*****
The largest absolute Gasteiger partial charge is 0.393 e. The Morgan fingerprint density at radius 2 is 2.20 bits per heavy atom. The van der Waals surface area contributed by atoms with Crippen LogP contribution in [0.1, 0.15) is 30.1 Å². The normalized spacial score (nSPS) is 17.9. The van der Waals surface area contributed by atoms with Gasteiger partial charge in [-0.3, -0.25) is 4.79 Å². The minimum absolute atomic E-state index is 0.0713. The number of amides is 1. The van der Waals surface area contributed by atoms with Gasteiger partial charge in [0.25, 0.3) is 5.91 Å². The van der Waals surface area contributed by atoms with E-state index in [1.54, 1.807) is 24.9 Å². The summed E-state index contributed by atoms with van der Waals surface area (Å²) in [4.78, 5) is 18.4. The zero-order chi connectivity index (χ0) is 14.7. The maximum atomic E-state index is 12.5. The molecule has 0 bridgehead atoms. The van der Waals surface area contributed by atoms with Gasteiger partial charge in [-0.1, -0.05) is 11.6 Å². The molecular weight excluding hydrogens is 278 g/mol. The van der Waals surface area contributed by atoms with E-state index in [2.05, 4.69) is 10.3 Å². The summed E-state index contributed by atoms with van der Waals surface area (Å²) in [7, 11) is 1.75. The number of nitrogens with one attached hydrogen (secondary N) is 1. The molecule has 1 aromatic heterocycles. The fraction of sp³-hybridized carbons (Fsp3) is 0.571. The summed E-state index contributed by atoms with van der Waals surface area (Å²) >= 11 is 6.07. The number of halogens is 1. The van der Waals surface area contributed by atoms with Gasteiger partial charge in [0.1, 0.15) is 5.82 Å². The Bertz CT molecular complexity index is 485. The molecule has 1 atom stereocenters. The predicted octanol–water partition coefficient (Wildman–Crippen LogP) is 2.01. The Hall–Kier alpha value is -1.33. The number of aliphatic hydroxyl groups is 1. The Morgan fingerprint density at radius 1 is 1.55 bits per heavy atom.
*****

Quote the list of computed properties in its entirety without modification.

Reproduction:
The largest absolute Gasteiger partial charge is 0.393 e. The Morgan fingerprint density at radius 2 is 2.20 bits per heavy atom. The van der Waals surface area contributed by atoms with Crippen LogP contribution in [0.1, 0.15) is 30.1 Å². The normalized spacial score (nSPS) is 17.9. The van der Waals surface area contributed by atoms with Gasteiger partial charge in [-0.3, -0.25) is 4.79 Å². The minimum absolute atomic E-state index is 0.0713. The number of amides is 1. The van der Waals surface area contributed by atoms with Gasteiger partial charge in [0.25, 0.3) is 5.91 Å². The van der Waals surface area contributed by atoms with E-state index in [1.54, 1.807) is 24.9 Å². The summed E-state index contributed by atoms with van der Waals surface area (Å²) in [4.78, 5) is 18.4. The zero-order chi connectivity index (χ0) is 14.7. The maximum atomic E-state index is 12.5. The molecule has 0 bridgehead atoms. The van der Waals surface area contributed by atoms with Gasteiger partial charge in [-0.1, -0.05) is 11.6 Å². The molecular weight excluding hydrogens is 278 g/mol. The van der Waals surface area contributed by atoms with E-state index in [2.05, 4.69) is 10.3 Å². The summed E-state index contributed by atoms with van der Waals surface area (Å²) in [7, 11) is 1.75. The number of nitrogens with one attached hydrogen (secondary N) is 1. The molecule has 1 aromatic heterocycles. The fraction of sp³-hybridized carbons (Fsp3) is 0.571. The summed E-state index contributed by atoms with van der Waals surface area (Å²) >= 11 is 6.07. The number of halogens is 1. The van der Waals surface area contributed by atoms with Gasteiger partial charge in [0.1, 0.15) is 5.82 Å². The Bertz CT molecular complexity index is 485. The molecule has 1 atom stereocenters. The predicted octanol–water partition coefficient (Wildman–Crippen LogP) is 2.01. The Hall–Kier alpha value is -1.33. The number of aliphatic hydroxyl groups is 1. The Morgan fingerprint density at radius 1 is 1.55 bits per heavy atom.